Ar­chi­tect’s diary

It’s all in a week’s work for France-based Neil Vesma

French Property News - - Contents - Neil Vesma’s ar­chi­tect’s prac­tice is at Villeréal near Berg­erac Tel: 0033 (0)5 53 01 74 20 neil­

De­sign­ing new homes and im­prov­ing old


Never marry a ven­tril­o­quist. As you awake from a peace­ful night’s slum­ber, look­ing for­ward to a long, warm doze un­der the du­vet, you will hear your part­ner ask you for a cup of tea. You com­press your lips and pre­tend to be still asleep, but hear your­self say­ing quite clearly “Yes my love I’ll make you one straight away. And would you like a choco­late hob-nob with it?” Never marry a ven­tril­o­quist.


You can tell it’s Au­gust. The phones are quiet, the ar­ti­sans are all sprawled on var­i­ous beaches around the globe, and I’ve man­aged to catch up with the pa­per­work at last. Some things how­ever have to hap­pen, and I’m off to the pretty river­side town of Lalinde on the Dor­dogne river to meet a huissier de justice, a court bailiff.

By the sound of his name, I imag­ine Maître Per­ri­quet wears a bar­ris­ter’s wig to work, but when I meet him on site he turns out to be dap­per and busi­ness-like with­out any head­gear what­so­ever. I have asked him to ver­ify the erec­tion of our site board no­ti­fy­ing neigh­bours of the per­mis de con­stru­ire my client has been granted, which he duly does, and tells me he will send through the con­stat, the for­mal con­fir­ma­tion, in due course.

Erect­ing a site board is oblig­a­tory and trig­gers a two-month pe­riod for ob­jec­tions. If it’s not done, an ob­jec­tor can wait till we’re half­way through the project and then slap an in­junc­tion on us to stop work with the roof off, whether he has a valid rea­son to ob­ject or not. This con­stat de huissier is not some­thing I do for ev­ery project, but my client has a neigh­bour who is threat­en­ing to challenge the le­gal­ity of the per­mis and we have to be seen to be do­ing ev­ery­thing by the book.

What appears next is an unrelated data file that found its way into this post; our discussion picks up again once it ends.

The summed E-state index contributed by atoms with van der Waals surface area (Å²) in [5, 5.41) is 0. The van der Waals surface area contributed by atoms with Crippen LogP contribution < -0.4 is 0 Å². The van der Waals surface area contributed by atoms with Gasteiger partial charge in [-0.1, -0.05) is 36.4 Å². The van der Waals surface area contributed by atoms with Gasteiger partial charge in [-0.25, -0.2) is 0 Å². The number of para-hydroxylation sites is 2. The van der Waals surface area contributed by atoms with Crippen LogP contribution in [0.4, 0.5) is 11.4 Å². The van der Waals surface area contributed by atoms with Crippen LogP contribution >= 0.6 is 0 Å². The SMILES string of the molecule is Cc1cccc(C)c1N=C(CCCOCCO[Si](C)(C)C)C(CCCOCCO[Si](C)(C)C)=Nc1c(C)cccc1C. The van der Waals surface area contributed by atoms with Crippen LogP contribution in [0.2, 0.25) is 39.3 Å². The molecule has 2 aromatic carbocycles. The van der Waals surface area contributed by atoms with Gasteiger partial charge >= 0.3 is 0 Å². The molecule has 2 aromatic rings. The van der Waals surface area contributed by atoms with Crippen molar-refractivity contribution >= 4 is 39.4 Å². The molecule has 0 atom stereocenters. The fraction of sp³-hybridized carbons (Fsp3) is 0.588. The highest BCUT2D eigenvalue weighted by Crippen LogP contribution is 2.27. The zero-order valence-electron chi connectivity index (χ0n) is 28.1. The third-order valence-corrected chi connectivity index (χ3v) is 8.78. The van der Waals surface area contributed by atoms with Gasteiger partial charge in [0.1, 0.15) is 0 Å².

So we need the board up be­fore work starts, and we need the huissier’s con­fir­ma­tion that we’ve done it. I’ll call him back af­ter two months to con­firm the board is still there, and the pe­riod for ob­jec­tions has ex­pired. Then we can start work in peace. Hope­fully.


Up to Dor­dogne again to­day to set out the foot­print of a new house where we’ll be break­ing ground next month. I travel up with Pierre, my Gauloise-chain-smok­ing project man­ager, who very kindly re­frains for most of the way there but then can’t help him­self and has to light up a clope. At least he opens the car win­dow.

We’re also meet­ing the géomètre who is mark­ing out the bound­ary with the neigh­bour­ing farmer, who ar­rives on his trac­tor. He also seems to be smok­ing a Gauloise. The ground­worker and maçon show up a minute af­ter us (not smok­ing) and we all get down to work with mea­sur­ing tapes, wooden stakes and flu­o­res­cent spray paint.

Ten min­utes later my client’s car hur­tles through the gate and does a Sweeney-style emer­gency stop, the driver’s door open­ing be­fore the car halts. He jumps out, call­ing out “No! Non! That’s not right! Pas bon!” It seems he has mis­taken the stake mark­ing the cor­ner of the house for the stake mark­ing the edge of the site, 15m away. Once we’ve set him straight he gra­ciously con­cedes a bilin­gual “Par­don!” and it’s all smiles af­ter that.